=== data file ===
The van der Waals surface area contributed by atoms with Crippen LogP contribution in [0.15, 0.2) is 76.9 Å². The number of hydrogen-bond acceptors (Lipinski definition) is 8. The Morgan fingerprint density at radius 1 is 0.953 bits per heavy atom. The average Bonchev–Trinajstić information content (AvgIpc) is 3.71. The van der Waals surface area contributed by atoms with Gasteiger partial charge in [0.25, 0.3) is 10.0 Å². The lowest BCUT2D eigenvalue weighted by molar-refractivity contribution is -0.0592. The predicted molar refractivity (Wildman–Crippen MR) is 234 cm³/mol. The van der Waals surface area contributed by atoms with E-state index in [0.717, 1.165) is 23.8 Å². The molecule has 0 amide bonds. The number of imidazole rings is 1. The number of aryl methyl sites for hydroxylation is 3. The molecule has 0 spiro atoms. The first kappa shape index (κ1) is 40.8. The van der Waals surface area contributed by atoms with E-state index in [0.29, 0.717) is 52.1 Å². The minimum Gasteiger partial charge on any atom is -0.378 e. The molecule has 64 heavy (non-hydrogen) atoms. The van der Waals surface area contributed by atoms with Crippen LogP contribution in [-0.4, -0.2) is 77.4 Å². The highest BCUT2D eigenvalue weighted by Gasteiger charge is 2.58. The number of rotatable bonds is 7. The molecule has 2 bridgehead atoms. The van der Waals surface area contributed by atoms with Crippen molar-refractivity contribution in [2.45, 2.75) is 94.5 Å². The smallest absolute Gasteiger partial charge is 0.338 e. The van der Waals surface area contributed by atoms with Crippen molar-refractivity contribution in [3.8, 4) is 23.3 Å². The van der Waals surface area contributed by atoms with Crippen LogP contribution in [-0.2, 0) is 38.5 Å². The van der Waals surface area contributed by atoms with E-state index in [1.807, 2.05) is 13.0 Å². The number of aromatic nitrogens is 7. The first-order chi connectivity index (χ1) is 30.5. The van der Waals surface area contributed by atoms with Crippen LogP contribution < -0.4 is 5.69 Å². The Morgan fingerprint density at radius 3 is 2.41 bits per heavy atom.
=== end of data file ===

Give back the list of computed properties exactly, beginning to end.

The van der Waals surface area contributed by atoms with Crippen LogP contribution in [0.15, 0.2) is 76.9 Å². The number of hydrogen-bond acceptors (Lipinski definition) is 8. The Morgan fingerprint density at radius 1 is 0.953 bits per heavy atom. The average Bonchev–Trinajstić information content (AvgIpc) is 3.71. The van der Waals surface area contributed by atoms with Gasteiger partial charge in [0.25, 0.3) is 10.0 Å². The lowest BCUT2D eigenvalue weighted by molar-refractivity contribution is -0.0592. The predicted molar refractivity (Wildman–Crippen MR) is 234 cm³/mol. The van der Waals surface area contributed by atoms with E-state index in [0.717, 1.165) is 23.8 Å². The molecule has 0 amide bonds. The number of imidazole rings is 1. The number of aryl methyl sites for hydroxylation is 3. The molecule has 0 spiro atoms. The first kappa shape index (κ1) is 40.8. The van der Waals surface area contributed by atoms with E-state index in [0.29, 0.717) is 52.1 Å². The minimum Gasteiger partial charge on any atom is -0.378 e. The molecule has 64 heavy (non-hydrogen) atoms. The van der Waals surface area contributed by atoms with Crippen LogP contribution in [-0.4, -0.2) is 77.4 Å². The highest BCUT2D eigenvalue weighted by Gasteiger charge is 2.58. The number of rotatable bonds is 7. The molecule has 2 bridgehead atoms. The van der Waals surface area contributed by atoms with Crippen molar-refractivity contribution in [2.45, 2.75) is 94.5 Å². The smallest absolute Gasteiger partial charge is 0.338 e. The van der Waals surface area contributed by atoms with Crippen molar-refractivity contribution in [3.8, 4) is 23.3 Å². The van der Waals surface area contributed by atoms with Crippen LogP contribution in [-0.2, 0) is 38.5 Å². The van der Waals surface area contributed by atoms with E-state index in [1.807, 2.05) is 13.0 Å². The number of aromatic nitrogens is 7. The first-order chi connectivity index (χ1) is 30.5. The van der Waals surface area contributed by atoms with Crippen LogP contribution < -0.4 is 5.69 Å². The Morgan fingerprint density at radius 3 is 2.41 bits per heavy atom.